This mod guide will look into re-barreling the Mortar Pistol to convert it from firing large foam "slug" ammo to firing foam darts.

For more information about the Mortar Pistol, read my review of it Here.

Okay, lets start the re-barreling process...

Step 1:

Open the blaster casing and separate the turret from the main body.

Disassemble all the turret parts.

Step 2:

Trim the machine screw ports inside the yellow barrel holder piece, this is to allow more space for the additional air tank-to-turret seal that will be needed to optimize performance.

Step 3:

Create holders to form a secure point to attach the new barrels.

In my example, i cut 13mm SingaPlastics PVC pipes into 6 pieces of 1cm length sections, then i glued them on with high strength 2-part epoxy glue. These PVC pipe sections are an air-tight slot fit for the 1 ft length PETG tubes what i will be using as barrels.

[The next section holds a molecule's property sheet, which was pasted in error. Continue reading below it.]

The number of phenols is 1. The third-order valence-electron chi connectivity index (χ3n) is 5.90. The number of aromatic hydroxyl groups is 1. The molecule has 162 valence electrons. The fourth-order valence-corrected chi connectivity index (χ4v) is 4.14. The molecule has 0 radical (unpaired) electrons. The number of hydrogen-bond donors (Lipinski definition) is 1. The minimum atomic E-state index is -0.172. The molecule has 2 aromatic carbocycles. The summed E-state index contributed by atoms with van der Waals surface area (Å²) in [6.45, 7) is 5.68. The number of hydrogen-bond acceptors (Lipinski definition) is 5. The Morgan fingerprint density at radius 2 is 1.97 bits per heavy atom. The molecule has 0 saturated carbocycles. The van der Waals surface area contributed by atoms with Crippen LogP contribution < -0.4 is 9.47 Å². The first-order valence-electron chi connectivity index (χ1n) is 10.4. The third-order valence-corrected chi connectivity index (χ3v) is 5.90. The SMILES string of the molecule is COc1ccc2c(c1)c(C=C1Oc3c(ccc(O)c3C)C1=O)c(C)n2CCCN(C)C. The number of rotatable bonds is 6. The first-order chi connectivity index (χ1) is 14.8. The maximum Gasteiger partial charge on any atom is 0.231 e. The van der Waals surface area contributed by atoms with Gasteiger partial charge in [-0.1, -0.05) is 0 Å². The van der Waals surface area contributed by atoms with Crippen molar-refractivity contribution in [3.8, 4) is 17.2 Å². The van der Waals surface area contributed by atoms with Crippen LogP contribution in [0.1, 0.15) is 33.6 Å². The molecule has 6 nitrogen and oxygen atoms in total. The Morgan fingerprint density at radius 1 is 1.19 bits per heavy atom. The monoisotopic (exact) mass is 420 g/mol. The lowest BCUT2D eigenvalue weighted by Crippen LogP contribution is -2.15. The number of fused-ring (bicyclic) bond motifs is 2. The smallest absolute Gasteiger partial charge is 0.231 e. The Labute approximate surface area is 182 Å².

Make sure the epoxy glue has fully cured for maximum strength before use.

Step 4:

Cut out large slot sections at the back of the blue turret piece, this will allow the barrels to be rear loaded.

Step 5:

Install a ring of foam material to create an improved seal between the air tank and turret. I nested and glued the original nozzle into a 1/2" SCH40 Clear PVC pipe section, so that there is a secure base for the foam material to be attached on.

Step 6:

Put everything back together and its completed!